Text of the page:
- The Guardian's 10 Best Albums incl. Sturgill, Tami Neilson, Jason Eady
- Hear Unreleased Joe Ely and Linda Ronstadt duet "Where Is My Love"
- If You Missed It: Willie Nelson and Billy Joe Shaver on Letterman
- NPR Tiny Desk Concert with Lucinda Williams
- Titles from Willie, Hank Williams, Bob Wills Headed to Grammy Hall of Fame
- Hear New Joe Pug Song "If Still It Can Be Found"
- Houston Press: Is Country Music Ready For Sturgill Simpson?
- Blitzen Trapper Releases Free Live Album
- Eric Church's "The Outsiders" Goes Platinum
- Fatal South by Southwest Crash Brings First Wave of Lawsuits
- New Song from Cody Canada and the Departed "Easy"
- Flaco Jimenez to receive Lifetime Grammy Award
- Country Weekly's Top 10 Albums Incl. Sturgill, Old Crow, Billy Joe Shaver
- Nashville Scene Rips Into American Country Countdown Awards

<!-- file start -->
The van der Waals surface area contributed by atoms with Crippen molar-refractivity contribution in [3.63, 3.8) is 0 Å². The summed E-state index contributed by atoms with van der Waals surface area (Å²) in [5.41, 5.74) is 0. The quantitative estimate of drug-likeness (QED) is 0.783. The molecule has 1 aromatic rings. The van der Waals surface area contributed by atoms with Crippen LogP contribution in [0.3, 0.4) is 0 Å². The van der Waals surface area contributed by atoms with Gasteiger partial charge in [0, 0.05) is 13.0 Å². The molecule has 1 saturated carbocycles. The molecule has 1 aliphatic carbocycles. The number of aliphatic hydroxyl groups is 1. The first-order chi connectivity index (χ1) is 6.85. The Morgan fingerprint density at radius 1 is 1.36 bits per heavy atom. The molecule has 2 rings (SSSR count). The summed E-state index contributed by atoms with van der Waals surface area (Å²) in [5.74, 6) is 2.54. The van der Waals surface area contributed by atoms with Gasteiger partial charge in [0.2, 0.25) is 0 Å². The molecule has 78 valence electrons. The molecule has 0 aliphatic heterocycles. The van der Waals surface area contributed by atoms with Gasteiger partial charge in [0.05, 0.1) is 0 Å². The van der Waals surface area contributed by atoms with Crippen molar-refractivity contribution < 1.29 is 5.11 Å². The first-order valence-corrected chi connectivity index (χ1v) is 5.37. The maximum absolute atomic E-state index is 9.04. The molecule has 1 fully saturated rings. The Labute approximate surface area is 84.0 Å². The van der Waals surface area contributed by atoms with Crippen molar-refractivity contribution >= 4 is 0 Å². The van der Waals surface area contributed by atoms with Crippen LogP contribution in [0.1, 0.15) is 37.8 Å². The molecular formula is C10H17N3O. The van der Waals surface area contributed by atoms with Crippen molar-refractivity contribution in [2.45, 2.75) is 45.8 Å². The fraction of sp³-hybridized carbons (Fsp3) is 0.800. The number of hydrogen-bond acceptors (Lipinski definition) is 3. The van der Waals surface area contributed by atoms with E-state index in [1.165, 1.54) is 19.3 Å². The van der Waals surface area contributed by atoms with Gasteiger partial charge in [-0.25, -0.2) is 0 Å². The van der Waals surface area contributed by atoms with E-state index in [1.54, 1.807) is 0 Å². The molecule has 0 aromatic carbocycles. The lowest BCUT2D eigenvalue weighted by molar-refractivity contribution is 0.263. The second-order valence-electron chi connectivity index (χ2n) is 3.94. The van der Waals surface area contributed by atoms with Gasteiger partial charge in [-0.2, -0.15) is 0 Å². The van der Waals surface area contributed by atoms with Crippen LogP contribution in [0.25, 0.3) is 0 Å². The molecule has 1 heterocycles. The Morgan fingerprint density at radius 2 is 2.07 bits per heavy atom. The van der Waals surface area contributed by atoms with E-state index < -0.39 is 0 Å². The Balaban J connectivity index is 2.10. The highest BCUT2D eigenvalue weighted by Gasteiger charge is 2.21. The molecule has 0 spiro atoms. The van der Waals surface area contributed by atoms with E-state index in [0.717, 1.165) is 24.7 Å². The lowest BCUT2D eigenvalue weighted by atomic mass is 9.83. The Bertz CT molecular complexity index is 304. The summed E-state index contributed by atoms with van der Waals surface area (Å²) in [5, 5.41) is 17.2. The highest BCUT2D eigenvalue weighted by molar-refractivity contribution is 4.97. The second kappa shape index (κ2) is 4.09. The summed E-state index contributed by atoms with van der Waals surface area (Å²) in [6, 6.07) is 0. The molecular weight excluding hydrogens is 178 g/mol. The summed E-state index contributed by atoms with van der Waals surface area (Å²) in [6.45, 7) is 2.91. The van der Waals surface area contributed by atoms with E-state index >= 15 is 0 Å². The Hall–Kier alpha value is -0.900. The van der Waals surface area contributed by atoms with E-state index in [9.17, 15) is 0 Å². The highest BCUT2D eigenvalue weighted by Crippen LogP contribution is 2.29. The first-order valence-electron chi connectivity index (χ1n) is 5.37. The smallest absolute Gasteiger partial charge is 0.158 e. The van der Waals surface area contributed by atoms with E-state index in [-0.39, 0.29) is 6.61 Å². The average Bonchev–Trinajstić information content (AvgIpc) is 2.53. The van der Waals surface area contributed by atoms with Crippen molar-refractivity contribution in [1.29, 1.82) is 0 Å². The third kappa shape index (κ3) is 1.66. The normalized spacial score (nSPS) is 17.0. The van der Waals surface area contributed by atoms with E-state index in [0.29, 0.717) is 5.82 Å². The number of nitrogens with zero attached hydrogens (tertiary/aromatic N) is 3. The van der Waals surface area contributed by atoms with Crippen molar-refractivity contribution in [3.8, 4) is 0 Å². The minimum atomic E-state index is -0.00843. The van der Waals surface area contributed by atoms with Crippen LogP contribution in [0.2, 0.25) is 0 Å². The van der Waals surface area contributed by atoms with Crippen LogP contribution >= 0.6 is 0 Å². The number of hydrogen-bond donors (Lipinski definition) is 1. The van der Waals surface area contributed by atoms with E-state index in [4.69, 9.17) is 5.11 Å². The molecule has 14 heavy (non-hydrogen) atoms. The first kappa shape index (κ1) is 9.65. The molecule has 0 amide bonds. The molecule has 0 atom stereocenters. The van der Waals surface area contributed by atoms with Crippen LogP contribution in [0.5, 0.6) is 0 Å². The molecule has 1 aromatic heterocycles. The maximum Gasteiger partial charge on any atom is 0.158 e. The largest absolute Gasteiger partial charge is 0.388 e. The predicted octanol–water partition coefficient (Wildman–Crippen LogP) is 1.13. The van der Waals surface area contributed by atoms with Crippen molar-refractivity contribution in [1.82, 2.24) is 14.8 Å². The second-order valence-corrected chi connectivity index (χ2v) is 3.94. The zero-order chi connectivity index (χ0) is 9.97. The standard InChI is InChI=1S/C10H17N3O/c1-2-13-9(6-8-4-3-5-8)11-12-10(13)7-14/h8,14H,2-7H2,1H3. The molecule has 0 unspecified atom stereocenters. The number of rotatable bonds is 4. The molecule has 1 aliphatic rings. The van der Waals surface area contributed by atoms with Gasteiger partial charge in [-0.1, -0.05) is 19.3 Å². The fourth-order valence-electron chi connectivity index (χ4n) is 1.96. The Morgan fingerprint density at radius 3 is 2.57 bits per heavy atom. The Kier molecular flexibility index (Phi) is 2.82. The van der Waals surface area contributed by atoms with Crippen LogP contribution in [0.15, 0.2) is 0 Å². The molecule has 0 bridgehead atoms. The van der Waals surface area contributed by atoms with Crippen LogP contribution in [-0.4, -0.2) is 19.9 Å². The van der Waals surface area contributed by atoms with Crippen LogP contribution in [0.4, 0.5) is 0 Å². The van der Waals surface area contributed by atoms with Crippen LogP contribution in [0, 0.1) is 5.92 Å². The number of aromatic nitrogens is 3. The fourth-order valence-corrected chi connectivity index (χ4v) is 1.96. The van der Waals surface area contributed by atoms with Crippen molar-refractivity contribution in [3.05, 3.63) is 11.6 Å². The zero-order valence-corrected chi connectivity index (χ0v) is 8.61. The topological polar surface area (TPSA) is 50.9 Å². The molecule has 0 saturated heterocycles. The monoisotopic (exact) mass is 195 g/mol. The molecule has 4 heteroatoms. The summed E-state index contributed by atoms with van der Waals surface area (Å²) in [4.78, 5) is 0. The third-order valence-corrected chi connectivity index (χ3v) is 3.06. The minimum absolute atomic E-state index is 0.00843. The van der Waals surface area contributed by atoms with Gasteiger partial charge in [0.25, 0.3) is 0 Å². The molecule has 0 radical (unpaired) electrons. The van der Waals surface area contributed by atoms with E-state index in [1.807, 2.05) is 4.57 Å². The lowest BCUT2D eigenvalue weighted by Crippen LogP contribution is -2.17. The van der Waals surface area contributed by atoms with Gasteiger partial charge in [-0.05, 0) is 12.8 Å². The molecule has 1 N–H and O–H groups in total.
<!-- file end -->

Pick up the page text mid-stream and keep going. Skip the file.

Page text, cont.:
- Ardent Studios Founder John Fry Dies at 69
- Windowing New Music May Not Goose Sales, Study Shows
- Engineer and Producer John Hampton Dies
- Famous Nashville Backup Singer Millie Kirkham Dies at 91
- Proof How Much The Music Industry Has Changed In The Last Ten Years
- NY Times' Jon Caramanica's Top 10 Albums Includes Sturgill Simpson
- Galleywinter's Favorites of 2014
On Monday night the Twitterverse blew up around the occasion of songwriter Jason Isbell recording an upcoming episode of Austin City Limits. The taping was streamed live online, and drew a remarkable amount of attention and praise from the online participants who took the time to tune in. Usually music confined to the online format is at such a distinct disadvantage, it is barely worth your time, and though Austin City Limits’ production value is world-class, this wasn’t what made the event special. Jason Isbell is quite the capable singer, and since he started out as a guitarist for the Drive By Truckers, it’s hard to denounce his musicianship either. His band The 400 Unit was sensational as well, and so was his wife Amanda Shires who sang and played fiddle for the set. But none of this is why the event became a singular experience for those who tuned in.